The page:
The Federal Railroad Administration has published its Final Rule revising regulations governing minimum safety requirements for railroad track.
FRA’s changes include allowing inspection of rail using continuous rail testing; allowing use of flange-bearing frogs in crossing diamonds; relaxing guard check gage limits on heavy-point frogs used in Class 5 track; removing an inspection-method exception for high-density commuter lines; and other miscellaneous revisions. Overall, the revisions will benefit track owners, railroads, and the public by reducing unnecessary costs and incentivizing innovation, while improving rail safety, the agency said.
Beginning in 2015, the Track Safety Standards Working Group (TSS Working Group) of the Railroad Safety Advisory Committee (RSAC) met numerous times to “consider specific improvements to the Track Safety Standards . . . designed to enhance rail safety by improving track inspection methods, frequency, and documentation.” On Dec. 31, 2019, FRA published a Notice of Proposed Rulemaking (NPRM) that was informed by the RSAC’s recommendations and FRA’s own review and analysis of the Track Safety Standards (TSS or Standards) (49 CFR part 213). See 84 FR 72526. In the NPRM, FRA proposed to amend subparts A, D, F, and G of the TSS to: (1) allow for continuous rail testing, (2) incorporate longstanding waivers related to track frogs, (3) remove the exception for high-density commuter lines from certain track inspection method requirements, and (4) incorporate several consensus-based RSAC recommendations. For a more in-depth discussion of the proposals and their development, see the NPRM (84 FR 72526).
FRA “analyzed the economic impact of this rule over a 10-year period and estimated its costs and cost savings. If railroad track owners choose to take advantage of the cost savings from this rule, they will incur additional labor costs associated with continuous rail testing. These costs are voluntary because railroad track owners will only incur them if they choose to operate continuous rail testing vehicles.”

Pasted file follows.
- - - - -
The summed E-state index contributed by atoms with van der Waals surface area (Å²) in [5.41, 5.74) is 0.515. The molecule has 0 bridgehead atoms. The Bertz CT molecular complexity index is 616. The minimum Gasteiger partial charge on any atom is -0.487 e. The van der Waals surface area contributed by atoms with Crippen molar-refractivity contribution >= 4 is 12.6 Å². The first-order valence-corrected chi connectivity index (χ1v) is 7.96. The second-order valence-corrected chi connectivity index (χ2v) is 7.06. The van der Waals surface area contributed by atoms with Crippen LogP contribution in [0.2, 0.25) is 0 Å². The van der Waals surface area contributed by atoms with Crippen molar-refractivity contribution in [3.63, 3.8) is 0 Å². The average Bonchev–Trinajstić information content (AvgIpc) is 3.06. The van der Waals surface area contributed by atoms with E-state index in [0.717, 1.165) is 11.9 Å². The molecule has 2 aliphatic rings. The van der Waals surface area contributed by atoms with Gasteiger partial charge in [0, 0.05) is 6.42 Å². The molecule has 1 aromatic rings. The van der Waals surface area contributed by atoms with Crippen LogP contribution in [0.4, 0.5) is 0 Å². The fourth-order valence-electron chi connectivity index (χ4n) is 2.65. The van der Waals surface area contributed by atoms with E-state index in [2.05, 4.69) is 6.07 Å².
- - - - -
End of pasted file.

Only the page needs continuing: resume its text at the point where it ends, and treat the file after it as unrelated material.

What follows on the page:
The following table shows the net cost savings of this rule, over the 10-year analysis:
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SHIPPER ASSOCIATION COMMENT: “American Fuel & Petrochemical Manufacturers has long advocated for a safe U.S. freight rail network through measures that focus on mitigating the root cause of most incidents —failures in the rail infrastructure itself,” AFPM Senior Director, Petrochemicals, Transportation and Infrastructure Rob Benedict said. “FRA’s new final rule will help accomplish exactly that, by allowing railroads to more easily and frequently test their tracks and repair rail flaws before safety issues emerge. We fully support the deployment of the latest innovations and technologies for continuous safety monitoring to further enhance rail and track safety.”